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Eskamani said she has been in communication with Taylor Irby’s friends and hopes to set up a meeting with the woman soon. Taylor Irby is known in the community as the owner of a small fashion accessories business and an occasional contributor to the Lakelander magazine.

Shearer said that he and his client are waiting to hear from Haas’s office. It usually takes the state attorney’s office a month to build a case against someone charged with a crime, then present their findings at a formal arraignment. Taylor Irby’s hearing is scheduled for July 16.

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Shearer has argued in court documents that what Taylor Irby did was not theft or burglary. According to Florida law, theft is defined as depriving another person a right to property or benefit from property, which Shearer said Taylor Irby did not do, since legally Joseph Irby was not supposed to have the weapons. Additionally, Shearer argued, she did not “appropriate the property to her own use” because she gave the weapons to police.

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“I have faith that our state attorney’s office will make the right charging decision,” Shearer told The Post.

Robert Peddy, Joseph Irby’s lawyer, did not return a request for comment, but earlier spoke with Fox 13. The TV station summarized his remarks this way:

“Meanwhile, Joseph Irby’s attorney, Robert Peddy, says [Taylor Irby] had no right to break into the apartment, and they’re concerned she’s dramatized the claims. Peddy said his client works hard, is a good, calm family man, and that real facts will eventually come out.”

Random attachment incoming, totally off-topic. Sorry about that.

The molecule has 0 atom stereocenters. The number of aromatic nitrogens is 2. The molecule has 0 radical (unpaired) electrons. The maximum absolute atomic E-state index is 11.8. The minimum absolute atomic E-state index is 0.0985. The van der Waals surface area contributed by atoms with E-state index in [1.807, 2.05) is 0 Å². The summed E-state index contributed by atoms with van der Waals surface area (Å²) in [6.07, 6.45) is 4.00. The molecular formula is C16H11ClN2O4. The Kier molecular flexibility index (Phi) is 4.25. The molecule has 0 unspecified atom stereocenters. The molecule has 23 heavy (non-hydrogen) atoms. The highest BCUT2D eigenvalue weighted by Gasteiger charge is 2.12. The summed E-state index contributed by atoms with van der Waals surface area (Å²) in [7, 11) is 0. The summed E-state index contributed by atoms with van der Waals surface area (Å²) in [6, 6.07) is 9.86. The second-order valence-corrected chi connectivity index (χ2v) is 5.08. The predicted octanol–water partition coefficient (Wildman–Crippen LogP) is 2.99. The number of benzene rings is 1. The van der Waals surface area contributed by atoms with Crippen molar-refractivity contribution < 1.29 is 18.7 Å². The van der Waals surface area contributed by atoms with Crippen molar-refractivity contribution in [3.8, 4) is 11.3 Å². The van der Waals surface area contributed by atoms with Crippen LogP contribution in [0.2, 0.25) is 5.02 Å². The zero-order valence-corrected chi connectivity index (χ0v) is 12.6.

Taylor Irby has not spoken publicly about her case, but her sister, Haley Burke, talked to several local news outlets.

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“My sister was hysterical,” Burke wrote in an email to LkldNow. “She knew that this just poked the bear, and he would be coming after her. In the (hopes) of protecting herself and her children, she did the one thing that she thought would help save her life. She went to his apartment, gathered his arsenal of firearms and Kevlar and took them to the police station. She just knew that if the police had the guns, she would be safe for just a little while longer."

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Lakeland Police Chief Ruben Garcia defended his department, telling TV station WFLA Channel 8 that “when a case is brought to us, we have to look at all sides of the cases and come to the fairest conclusion we can for everyone involved.”

On Twitter, Hillsborough State Attorney Andrew Warren called Taylor Irby’s arrest a “disgrace” and said that his county’s law enforcement officers will “always stand with survivors — not arrest them.”

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John Morgan, a widely known personal injury attorney, said in a tweet that his law firm would represent Taylor Irby free.

In 35 states, local laws do not prevent those convicted of misdemeanor domestic violence or those subject to restraining orders from buying or owning guns, Eskamani wrote in her letter to Haas. Federal law makes it illegal for a person convicted of a violent crime to purchase firearms, she said, but those laws do not grant local law enforcement the authority to remove weapons that a person owned before conviction.

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In the last legislative session, Eskamani co-sponsored a bill with state Sen. Lori Berman (D-Boynton Beach) that would have closed loopholes in federal law that keep guns in the hands of abusers.